To get a sense of a state’s values, one often need look no further than its tax system.
What a state spends its tax dollars on and how it acquires those tax dollars typically reveals a lot about the priorities of its people-what they care about and what they stand for. In theory, it’s a direct reflection of their collective values. But this doesn’t seem to be the case for West Virginia.
As it currently stands, West Virginia’s tax system places an unreasonable burden on working families and those who have the least. In the past two decades, state taxes paid by individuals and families increased while taxes paid by businesses declined. At the same time, low- and middle-income families have been paying a greater share of their income in taxes than wealthier West Virginians. It doesn’t have to be this way. We can turn our tax system right-side-up by enacting tax policies that ensure we all pay our fair share.
Read more in our report out this week! Download PDF of booklet.
BREAKING NEWS: West Virginia’s Tax System is in the UPSIDE DOWN!
Learn more in this episode of West Virginia Kids News!
While we were disappointed our keynote speaker, Dr. Sian Mughan, could not make it (her plane from Phoenix had to make an emergency landing in Dallas preventing her from making the last flight into Charleston), we had over 85 legislators, policymakers, coalition partners and citizens at this year’s Budget Breakfast!
In case you missed it, here is a video of the event.
Check out our website for Ted’s annual state budget preview and Dr. Mughan’s presentation on how removing the personal property tax in Ohio impacted manufacturing jobs.
Watch coverage from WOWK-TV.
This week, in partnership with the ACLU-WV and the American Friends Service Committee, we released the 2019 State of Working West Virginia, The State of West Virginia’s Immigrants. This year’s report focuses on the important role immigrants have played in the state’s history and how they will impact its future. Read report.
The Many Roads Home Campaign project illustrates the personal stories of how immigrants, both old and new, came to call West Virginia home. The project is a collaboration of the ACLU-WV, the American Friends Service Committee, the WV Center on Budget and Policy, and others.
This week, the WVCBP was featured in a New York Times article that explored what happened when the West Virginia Legislature added work requirements to SNAP (food stamp) benefits in a nine-county pilot program.
Here’s an excerpt:
According to the West Virginia Center on Budget and Policy, a research group that focuses heavily on social safety-net issues, there was no evidence of a big change in the job market. While around 5,410 people lost food stamps in the nine counties, the growth in the labor force in these counties over the ensuing three years significantly lagged the rest of the state. Average monthly employment growth in the counties actually slowed, while it nearly doubled in the rest of West Virginia.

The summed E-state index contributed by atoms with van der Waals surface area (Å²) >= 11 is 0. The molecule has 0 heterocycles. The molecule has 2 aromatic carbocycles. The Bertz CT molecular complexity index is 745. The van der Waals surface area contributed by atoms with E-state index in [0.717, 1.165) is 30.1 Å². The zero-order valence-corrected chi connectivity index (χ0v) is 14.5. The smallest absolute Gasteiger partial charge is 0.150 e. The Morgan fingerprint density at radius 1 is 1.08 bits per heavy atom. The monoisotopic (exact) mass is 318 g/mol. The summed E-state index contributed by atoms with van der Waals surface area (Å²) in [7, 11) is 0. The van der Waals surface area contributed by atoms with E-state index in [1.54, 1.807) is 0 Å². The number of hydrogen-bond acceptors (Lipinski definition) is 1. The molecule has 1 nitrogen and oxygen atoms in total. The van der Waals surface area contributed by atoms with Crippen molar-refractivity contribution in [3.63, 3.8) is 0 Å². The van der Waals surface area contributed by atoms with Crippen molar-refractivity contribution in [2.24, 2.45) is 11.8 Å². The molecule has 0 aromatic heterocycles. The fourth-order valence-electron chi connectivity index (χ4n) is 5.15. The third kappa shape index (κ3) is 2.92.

“We can prove it from the data that this does not work,” said Seth DiStefano, policy outreach director at the center.
Our outreach work with food banks and other anti-hunger organizations shows that charitable organizations have seen an impact, feeding even more people, all while employment numbers have not improved. In other words, kicking people off SNAP has not led to them finding reliable employment, it has just forced them to go elsewhere to find food for their families.
This week anti-hunger advocates from across the state gathered at the Capitol for Hunger Free Day to speak for the 270,000 West Virginians who struggle with hunger each day.
WVCBP Policy Outreach Director Seth DiStefano represented the WVCBP and discussed how important SNAP benefits are for the state and how the coalition works each legislative session to protect them from cuts.
Read more from Seth and others in the New York Times, Times West Virginia, and WV Press Association this week.
Join us at the WV State Capitol to ask our legislators to make insulin and other prescription drugs more affordable!
11:30AM: Lobby day orientation at Governor’s Conference Room at WV State Capitol
12 noon: Press conference to announce bipartisan support for legislation that would cap costs for life-saving insulin to $25 for a 30-day supply, regardless of the amount or type of insulin prescribed, to protect patients from rising insulin costs. Also in the Governor’s Conference Room.
To continue the momentum for criminal justice reform, please join other leaders, organizations, and legislative champions on January 27 at 1:30PM in the Lewis McManus Room at the State Capitol. More info here.
More info here.
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